Research on Humanities and Social Sciences www.iiste.orgISSN 2224-5766(Paper) ISSN 2225-0484(Online)Vol.2, No.1, 2012 Action! Fun! Let’s Learn English Language Mohamad Jafre Zainol Abidin1 Majid Pour-Mohammadi2* Peggy Tan1 1. School of Educational Studies, Universiti Sains Malaysia, 11800 Gelugor, Penang Island, Malaysia 2. Department of English Translation, Islamic Azad University, Rasht, Iran, PO Box 129, Rasht, Iran * E-mail of the corresponding author: firstname.lastname@example.orgAbstractRecent research reveals that students’ attitudes and academic achievement improve when learningexperiences revolve around their interests, talents and needs. In order to facilitate learning, teachers orlanguage educators have to provide highly engaging learning experiences, which are both motivating andchallenging to learners. Language acquisition and teaching strategies are key terms that are significant inlanguage learning and teaching. Success in learning English is due to many factors such as motivation,classroom management, methodology, teachers’ efforts and skills, students’ interests, teaching materials,lesson plans and so on. Students become very excited when lesson games and drama activities are includedin their lessons. They learn English naturally and enjoyably.Keywords: learning English, achievement, motivation, interest, teaching material1. Factors that Influence Language Learning1.1 Motivation and Learning StrategiesMotivation is a significant factor because it is an internal drive that inspires somebody to pursue a course ofaction. Goals are also crucial for students and language learners may possess different targets. Long- termgoals may be linked to students’ desire of acquiring a better job. On the other hand, short-term goals mayinclude the urge to pass a test or examination at the end of a term or semester. Harmer (2003) and Lile(2002) maintain that teacher’s role is the most significant factor affecting students’ motivation. The teacherhas to be dedicated and make the vast knowledge in that personal event as well as the teaching and learningprocess. In addition, the teacher has to transmit the knowledge mass he possess before, during and after theevent, and make it part of his students’ knowledge. Levesque et al. (2011) defined the two types ofmotivation namely as intrinsic and extrinsic. Intrinsic motivation is considered as the most self-determinedand autonomous form of motivation. It exists when a person works due to an inner desire to accomplish atask successfully. That is, those who are intrinsically motivated, choose to engage in activities just for theirown pleasure, enjoyment, interest and satisfaction derived from doing those very activities.On the other hand, extrinsic motivation is divided into integrative and instrumental motivation. The firstinvolves the desire to identify with and integrate the target-language culture and the latter is the wish tolearn the language for purpose of study or career (Harmer 2003; Ur 1996). It is found that the integrativemotivation was more characteristic of the successful second language learner than the instrumentalmotivation. Integrative motivation is firmly based on the personality of the learner. This is more likely tosustain learning efforts over time to attain language-learning achievement. Hence, teachers need to knowhow to aid their students to move from extrinsic to intrinsic motivational orientation (Spaulding 1992).Teachers also have to consider psychological and social factors which affect the students. Personal beliefsand attitudes of both teachers and students are also crucial. Consequently, the teacher can teach moreeffectively and inspire the students to learn successfully.Students’ learning strategies are determined by external factors such as task requirements, teacherexpectations, teaching methods and assessments. Self-motivation is an internal factor and is highly crucial(Oxford & Nyikos 1989). Biggs (1993) and Entwistle (1988) described strategies with motivation. Firstly,there are learning strategies related to instrumental motivation. For instance, passing a course involveslimiting the effort to focus attention on literal aspects of a task and the requirements of the syllabus. 1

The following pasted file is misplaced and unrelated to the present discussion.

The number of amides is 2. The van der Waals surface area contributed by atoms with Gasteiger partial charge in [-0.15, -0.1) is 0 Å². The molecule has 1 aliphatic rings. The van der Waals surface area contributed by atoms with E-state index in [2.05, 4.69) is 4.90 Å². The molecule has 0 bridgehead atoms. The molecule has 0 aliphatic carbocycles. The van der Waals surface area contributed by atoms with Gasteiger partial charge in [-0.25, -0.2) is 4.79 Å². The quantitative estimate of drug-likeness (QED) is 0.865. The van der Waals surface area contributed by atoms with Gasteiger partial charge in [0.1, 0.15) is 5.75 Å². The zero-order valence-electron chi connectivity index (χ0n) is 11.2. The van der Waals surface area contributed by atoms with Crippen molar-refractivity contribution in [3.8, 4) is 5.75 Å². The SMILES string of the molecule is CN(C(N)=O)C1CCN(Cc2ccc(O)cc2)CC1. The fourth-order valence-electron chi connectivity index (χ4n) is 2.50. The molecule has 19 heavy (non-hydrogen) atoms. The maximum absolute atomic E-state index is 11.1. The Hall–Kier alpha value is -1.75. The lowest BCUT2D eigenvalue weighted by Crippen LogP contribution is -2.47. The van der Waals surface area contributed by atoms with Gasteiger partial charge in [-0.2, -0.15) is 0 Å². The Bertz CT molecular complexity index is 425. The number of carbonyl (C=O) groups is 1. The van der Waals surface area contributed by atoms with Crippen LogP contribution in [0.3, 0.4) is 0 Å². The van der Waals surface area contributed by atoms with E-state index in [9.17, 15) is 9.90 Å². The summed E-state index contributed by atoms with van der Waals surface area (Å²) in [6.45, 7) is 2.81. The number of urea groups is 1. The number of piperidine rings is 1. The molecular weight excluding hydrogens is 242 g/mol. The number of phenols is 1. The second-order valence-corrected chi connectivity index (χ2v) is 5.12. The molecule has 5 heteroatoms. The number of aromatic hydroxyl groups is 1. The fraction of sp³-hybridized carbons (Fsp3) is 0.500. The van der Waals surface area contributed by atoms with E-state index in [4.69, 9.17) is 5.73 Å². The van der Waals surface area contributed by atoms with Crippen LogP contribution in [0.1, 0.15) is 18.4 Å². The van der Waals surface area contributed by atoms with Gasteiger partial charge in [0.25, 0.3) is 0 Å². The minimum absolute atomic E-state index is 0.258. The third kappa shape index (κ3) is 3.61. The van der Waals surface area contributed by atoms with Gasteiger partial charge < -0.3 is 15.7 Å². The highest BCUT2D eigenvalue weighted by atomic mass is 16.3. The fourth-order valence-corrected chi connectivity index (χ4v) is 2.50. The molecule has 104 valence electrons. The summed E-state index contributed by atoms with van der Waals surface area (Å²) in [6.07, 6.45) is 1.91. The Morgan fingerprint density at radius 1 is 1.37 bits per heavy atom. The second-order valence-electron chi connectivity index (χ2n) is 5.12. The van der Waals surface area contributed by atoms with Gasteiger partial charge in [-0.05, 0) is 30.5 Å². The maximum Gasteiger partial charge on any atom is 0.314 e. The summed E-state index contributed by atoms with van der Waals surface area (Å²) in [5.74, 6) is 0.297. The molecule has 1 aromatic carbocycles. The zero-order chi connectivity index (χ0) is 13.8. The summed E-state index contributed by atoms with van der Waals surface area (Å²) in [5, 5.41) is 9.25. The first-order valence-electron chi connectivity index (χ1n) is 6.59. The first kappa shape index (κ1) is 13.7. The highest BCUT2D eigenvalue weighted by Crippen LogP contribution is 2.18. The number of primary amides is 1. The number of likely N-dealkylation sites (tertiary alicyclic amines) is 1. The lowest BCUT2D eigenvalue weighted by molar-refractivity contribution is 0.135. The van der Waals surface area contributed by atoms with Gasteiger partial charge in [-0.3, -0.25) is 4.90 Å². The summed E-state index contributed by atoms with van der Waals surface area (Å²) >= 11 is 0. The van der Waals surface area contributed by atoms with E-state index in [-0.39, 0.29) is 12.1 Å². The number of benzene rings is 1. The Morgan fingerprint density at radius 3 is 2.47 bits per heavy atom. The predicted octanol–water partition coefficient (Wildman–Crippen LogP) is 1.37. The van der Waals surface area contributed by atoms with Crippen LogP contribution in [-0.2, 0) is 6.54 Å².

Research on Humanities and Social Sciences www.iiste.orgISSN 2224-5766(Paper) ISSN 2225-0484(Online)Vol.2, No.1, 2012Secondly, intrinsic motivation is related to strategies which focus on meaning and studying independently.Here, a student has to relate the subject to other elements in one’s knowledge and experience. Thirdly,strategies associated with the achievement of motivation including organizing time and effort to accomplishtasks that will enhance the student’s ego. Thus, the teacher has to facilitate learning and be aware ofmotivation and strategies.It is evident that different students will have different motivation. Students can be categorized into children,adolescents, adult beginners, adult intermediate and adult advanced students etc. Generally, children requireconstant change in activities and they cannot sit still and concentrate for long. Adolescents may be the mostinteresting to teach for they may be less inhibited and more enthusiastic. However, this may presentproblems for they need to be seen in good light by their peers. Peer approval is vital. As a result, a teacherhas to plan lessons well and carry out the tasks and activities effectively. Proper planning, teachingtechniques, assessing students, and suitable teaching materials are all important issues for the teacher. Apartfrom motivation and learning strategies, students will definitely be more motivated if lesson games anddrama activities are introduced in language teaching.1.2 Physical ConditionsStudents’ motivation is affected by physical conditions. The atmosphere in which a language is learned isimportant. Badly-lit classrooms, classrooms without fans or with inadequate furniture can be de-motivatingfor students and teachers. Thus, if a teacher is confronted with the problem of negative physical condition,then he has to include language games or drama activities to inspire students to learn English.1.3 The TeacherFor class management, the teacher must be aware of his various roles (Harmer 2003). As a controller, theteacher is in charge of the class and controls what the students do. His objective is to encourage the studentsto write, listen or speak well. He has to be an assessor to evaluate the students’ performance. As anorganizer, he has to make sure that the activities for the students are successful. The teacher has to be theprompter to enable shy or weak students to speak or write.The qualities of a competent and committed teacher are vital. He must make his course interesting, teachgood pronunciation, make sure all students participate, use an audio-lingual method or eclectic approach,and exhibit great patience. The eclectic approach is defined as “an approach which adopts any technique orprocedure, so long as it ensures successful learning” (Hubbard 1987, p. 327). The teacher must also be fairand treats his students equally. He must offer a good model as the target language user. Besides, being agood technician is necessary. His students have to understand what is required from them, be able topronounce words properly and be stimulated in the activities. Characteristically, the teacher must be a goodmodel as a speaker of the target language and assess the students’ abilities. Hence, the latter is faced withthe right degree of challenge.2. Teaching Methods: Classroom TechniquesGenerally, teachers may use the grammar-translation method when teaching. Here, students should learngrammatical rule system and vocabulary and memorize and use them when translating literature works andsentences from the target language into their mother tongue and vice versa (Kong 2011). The audio-lingualmethod consists of habitualizing language patterns. Knowing a language involved knowing its elementsand components and being able to put them into use through all language skills (Dabaghi & Goharimehr2011). Mechanical drilling of speaking correctly may become boring when one does practice exercises.Teachers must endeavor to be innovative and stimulate interest for language learning. Teachers frequentlyfall back upon a traditional classroom role of imparting knowledge about grammar rules or improvingvocabulary. This is a more teacher-centered approach led by the teacher. Lecturing students may be boring.We need to diversify the repertoire of classroom procedures to encourage students’ own responses andstimulate their desire to improve their reading, writing and listening skills.2.1 Teaching through DramaMany teachers feel that they are restricted by the conditions in schools and resort to dry teaching styles. 2